LAKE BUENA VISTA — For receiver Antonio Bryant, sitting idly for an entire season drove home a message even Bill Parcells couldn't deliver.
"I'm a man. I'm going speak my mind," he said. "There's growing pains in knowing when to do that and when not to do that. There's a thing called authority. There's been lots of times that I never really respected the authority that was over me. But when you get older, you learn."
Acquired in March as a free agent, Bryant is attempting to revive his career after remaining unsigned in 2007. Released by the 49ers last year in part because of run-ins with coach Mike Nolan, Bryant also had a widely publicized practice-field spat with then-Cowboys coach Parcells in 2004 during which several players reportedly had to restrain him.
But spending Sundays on the couch while generating no income refocused Bryant on regaining a place in the NFL. And if the Bucs can get him back to where he once was — a 1,000-yard receiver for Cleveland in 2005 — they may have addressed a glaring need.
Ultimately, it's up to Bryant. He claims he's ready.
"I'm always hungry. I'm never satisfied," Bryant said. "You can give me $10-million, $17-million. I don't care. I don't care if you're a rookie or an 18-year vet, I'm not going to let you jam me on the line (of scrimmage)."
Bryant had a mouthful to say in his first interview since joining the Bucs. He had declined repeated interview requests in the offseason and deflected interview-seekers during the first few days of camp. Turns out, Bryant likes to remain something of a mystery.
"Another reason why I don't talk to (the media) is because I'll tell everything," he said. "They forget you know how to play. So, it's like almost reintroducing (yourself)."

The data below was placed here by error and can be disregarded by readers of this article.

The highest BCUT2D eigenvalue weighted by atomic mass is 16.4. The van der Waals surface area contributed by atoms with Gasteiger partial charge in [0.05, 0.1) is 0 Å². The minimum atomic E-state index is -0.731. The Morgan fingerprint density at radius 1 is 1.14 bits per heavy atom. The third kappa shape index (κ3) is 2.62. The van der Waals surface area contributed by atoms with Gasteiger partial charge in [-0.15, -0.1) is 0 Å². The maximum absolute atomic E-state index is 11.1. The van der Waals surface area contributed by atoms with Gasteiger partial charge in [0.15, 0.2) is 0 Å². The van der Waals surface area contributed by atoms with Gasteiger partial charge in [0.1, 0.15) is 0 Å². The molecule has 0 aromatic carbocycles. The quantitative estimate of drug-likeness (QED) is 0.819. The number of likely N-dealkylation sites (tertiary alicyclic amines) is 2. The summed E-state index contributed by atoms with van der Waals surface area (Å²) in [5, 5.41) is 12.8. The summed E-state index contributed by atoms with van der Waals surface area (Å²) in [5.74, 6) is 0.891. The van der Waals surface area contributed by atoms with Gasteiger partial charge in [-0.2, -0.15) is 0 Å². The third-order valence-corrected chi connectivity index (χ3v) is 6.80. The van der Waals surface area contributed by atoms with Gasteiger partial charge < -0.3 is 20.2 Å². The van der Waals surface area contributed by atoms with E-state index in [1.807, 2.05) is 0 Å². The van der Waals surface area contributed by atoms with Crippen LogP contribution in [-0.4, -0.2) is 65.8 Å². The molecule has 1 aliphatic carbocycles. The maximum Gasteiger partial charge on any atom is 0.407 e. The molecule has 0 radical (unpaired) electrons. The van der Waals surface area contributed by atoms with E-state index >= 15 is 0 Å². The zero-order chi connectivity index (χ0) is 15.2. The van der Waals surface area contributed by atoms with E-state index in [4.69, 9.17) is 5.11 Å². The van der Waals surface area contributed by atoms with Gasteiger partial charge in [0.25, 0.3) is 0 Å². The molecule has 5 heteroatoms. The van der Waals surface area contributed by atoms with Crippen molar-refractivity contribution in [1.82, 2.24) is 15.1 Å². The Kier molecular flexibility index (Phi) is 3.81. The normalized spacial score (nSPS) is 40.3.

BIG-SHOT CARTER: Kevin Carter has been taking a number of snaps with the starting defense at left end, although there are several candidates (including Greg White and Marques Douglas).
But Carter made it clear that though he doesn't intend to give anything up easily, the competition is fierce.
"One thing about our (line), we're all lions in that room," he said. "And if you're not a lion, maybe you don't belong. Everyone in that room should feel the same way about their own individual performance. They should all be wanting to make the game-winning shot. I'm going to help everyone I can, even the guys who are directly competing for my spot. But at the same time, they know that I want to make that game-winning shot."
GALLOWAY STILL SIDELINED: Receiver Joey Galloway missed his third day of practice with a groin strain. But coach Jon Gruden said there is no concern as a result of Galloway missing six games in 2004 with a similar injury because this strain involves the opposite groin muscle.
FULL CONTACT: The Bucs practiced in full pads Monday morning for the first time, but the workout was sort of like full contact light. "Here, we try to keep things face up and try to make it physical, but it's not full-speed tackling," Gruden said.
Stephen F. Holder can be reached at firstname.lastname@example.org.